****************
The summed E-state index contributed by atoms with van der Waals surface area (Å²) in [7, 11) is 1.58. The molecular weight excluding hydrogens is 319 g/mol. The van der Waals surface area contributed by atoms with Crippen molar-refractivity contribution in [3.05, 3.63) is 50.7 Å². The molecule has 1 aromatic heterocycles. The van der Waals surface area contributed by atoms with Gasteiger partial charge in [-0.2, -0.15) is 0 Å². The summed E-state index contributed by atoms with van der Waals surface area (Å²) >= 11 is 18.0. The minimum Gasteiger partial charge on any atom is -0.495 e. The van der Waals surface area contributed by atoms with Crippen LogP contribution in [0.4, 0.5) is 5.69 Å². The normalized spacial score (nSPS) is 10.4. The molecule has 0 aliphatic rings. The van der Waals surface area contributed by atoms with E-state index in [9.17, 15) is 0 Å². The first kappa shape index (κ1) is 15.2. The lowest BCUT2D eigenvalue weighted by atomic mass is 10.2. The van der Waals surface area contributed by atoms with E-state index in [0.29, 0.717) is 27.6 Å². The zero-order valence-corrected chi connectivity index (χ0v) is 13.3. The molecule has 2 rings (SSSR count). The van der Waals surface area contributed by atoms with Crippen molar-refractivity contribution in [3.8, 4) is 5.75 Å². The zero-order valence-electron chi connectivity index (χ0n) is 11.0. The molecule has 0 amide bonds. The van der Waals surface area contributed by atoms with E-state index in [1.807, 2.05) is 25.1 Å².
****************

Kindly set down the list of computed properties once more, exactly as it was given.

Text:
The summed E-state index contributed by atoms with van der Waals surface area (Å²) in [7, 11) is 1.58. The molecular weight excluding hydrogens is 319 g/mol. The van der Waals surface area contributed by atoms with Crippen molar-refractivity contribution in [3.05, 3.63) is 50.7 Å². The molecule has 1 aromatic heterocycles. The van der Waals surface area contributed by atoms with Gasteiger partial charge in [-0.2, -0.15) is 0 Å². The summed E-state index contributed by atoms with van der Waals surface area (Å²) >= 11 is 18.0. The minimum Gasteiger partial charge on any atom is -0.495 e. The van der Waals surface area contributed by atoms with Crippen LogP contribution in [0.4, 0.5) is 5.69 Å². The normalized spacial score (nSPS) is 10.4. The molecule has 0 aliphatic rings. The van der Waals surface area contributed by atoms with E-state index in [9.17, 15) is 0 Å². The first kappa shape index (κ1) is 15.2. The lowest BCUT2D eigenvalue weighted by atomic mass is 10.2. The van der Waals surface area contributed by atoms with E-state index in [0.29, 0.717) is 27.6 Å². The zero-order valence-corrected chi connectivity index (χ0v) is 13.3. The molecule has 2 rings (SSSR count). The van der Waals surface area contributed by atoms with Crippen molar-refractivity contribution in [3.8, 4) is 5.75 Å². The zero-order valence-electron chi connectivity index (χ0n) is 11.0. The molecule has 0 amide bonds. The van der Waals surface area contributed by atoms with E-state index in [1.807, 2.05) is 25.1 Å².